On October 8th, I posted a brave little proposal here. I had decided to enter National Novel Writing Month, but since I already had my November dates pretty well filled up with a book tour and two other trips, not to mention a holiday, I had decided to start in October and simply designate 30 days out of two months to do the NaNoWriMo challenge of writing 50,000 words of a novel.
So how have I done? Well, I was trying to finish a manuscript that was already at 67,000 words, but nowhere near finished. I've been able to declare 14 writing days so far, and I've produced 22,433 new words. That's not quite up to the goal of 1667 a day, but 1602 a day is pretty close. I'm pleased, especially since there are still 4 October days to go. BUT . . .BUT. . . I've been sitting here looking at what I have accomplished and where I want to go. And the hard truth is that there's no way I can stretch this book out for another 28,000 words. Not gonna happen!
My book manuscript now stands at 89,433 words. That's already long enough to be a book. And the story is wrapping itself up. I'm not really very good at plotting out a story line from start to finish before I start to write. I know there are a lot of writers who can do that, and I admire them, but I'm not one of them. I'm not completely happy being a "pantser" either. Pantsers just apply seat of pants to seat of chair and start writing without a clue as to where the story is headed. I tend to start with a pretty clear idea of what's going to happen and how the story will develop. But sometimes the characters surprise me and I find it's wiser to let them have their heads rather than force them into a preconceived mold.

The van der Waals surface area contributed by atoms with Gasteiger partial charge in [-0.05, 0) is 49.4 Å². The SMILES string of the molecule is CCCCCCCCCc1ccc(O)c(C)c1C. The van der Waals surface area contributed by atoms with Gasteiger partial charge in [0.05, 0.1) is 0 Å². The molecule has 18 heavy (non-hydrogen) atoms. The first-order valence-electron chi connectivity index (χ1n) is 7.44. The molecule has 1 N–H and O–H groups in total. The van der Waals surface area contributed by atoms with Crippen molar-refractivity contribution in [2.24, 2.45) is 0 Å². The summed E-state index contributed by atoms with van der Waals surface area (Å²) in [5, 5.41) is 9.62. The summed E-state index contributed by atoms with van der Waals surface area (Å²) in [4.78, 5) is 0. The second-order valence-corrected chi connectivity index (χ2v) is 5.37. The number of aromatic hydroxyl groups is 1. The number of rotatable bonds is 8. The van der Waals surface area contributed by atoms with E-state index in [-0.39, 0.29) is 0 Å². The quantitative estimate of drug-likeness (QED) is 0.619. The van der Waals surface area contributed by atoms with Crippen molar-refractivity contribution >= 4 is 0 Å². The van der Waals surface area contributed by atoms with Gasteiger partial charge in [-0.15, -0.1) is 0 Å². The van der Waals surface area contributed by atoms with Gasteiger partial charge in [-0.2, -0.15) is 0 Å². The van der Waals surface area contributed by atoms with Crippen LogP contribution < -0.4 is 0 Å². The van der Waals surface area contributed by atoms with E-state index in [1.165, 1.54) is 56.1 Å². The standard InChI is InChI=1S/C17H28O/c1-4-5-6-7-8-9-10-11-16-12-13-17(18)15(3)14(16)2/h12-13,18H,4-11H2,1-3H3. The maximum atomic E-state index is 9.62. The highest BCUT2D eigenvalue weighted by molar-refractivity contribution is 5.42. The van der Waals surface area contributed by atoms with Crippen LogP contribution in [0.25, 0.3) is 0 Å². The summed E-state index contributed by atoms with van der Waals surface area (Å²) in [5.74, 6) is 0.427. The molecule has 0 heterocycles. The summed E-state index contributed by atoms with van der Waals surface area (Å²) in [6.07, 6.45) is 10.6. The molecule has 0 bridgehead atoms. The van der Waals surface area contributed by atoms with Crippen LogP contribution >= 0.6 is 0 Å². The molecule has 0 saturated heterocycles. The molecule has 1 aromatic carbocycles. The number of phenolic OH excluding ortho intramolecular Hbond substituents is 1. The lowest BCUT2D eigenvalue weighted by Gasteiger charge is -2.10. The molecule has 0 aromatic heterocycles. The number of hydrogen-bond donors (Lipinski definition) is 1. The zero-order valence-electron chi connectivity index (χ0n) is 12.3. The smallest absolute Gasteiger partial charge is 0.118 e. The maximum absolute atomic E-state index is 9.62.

That's what happened in this case. I started out with the idea that I was writing about a married couple, one from the South and one from the North during the Civil War. I knew what kind of troubles they would face. But what I didn't know was which character would prove to be the stronger of the two. Oh, I had an idea, but it turned out I was wrong. (No, I'm not going to reveal which one it is!) Let's just leave it at this -- that the story has already reached a dramatic crescendo and then resolved itself into a surprising but highly satisfactory result. To carry it on for another 28,000 words (that's like 14 more chapters!) would be an anti-climax to disappoint everyone, including me. There are details to wrap up, of course, and final resolutions of secondary story lines, but when a story has made its point, it's time to shut up.
"Damned Yankee" will end up being about 100,000 words -- long enough for a good juicy read but not so long that the reader will be mumbling, "OK, enough, already!"
I wish the very best of luck to all the people who are starting brand new books on Friday. This experience will be an exercise in self-discipline, agony, sore fingers, tired butts, and aching backs, but it's also an exciting way to discover that --yes, indeed, you DO have a story inside of you waiting to get out. Have fun, take it seriously, and produce something great. Just remember that there is more to writing than a word count. Listen to your story, to your characters, and let them guide you. I'll be rooting for you even if I'm not slogging along beside you.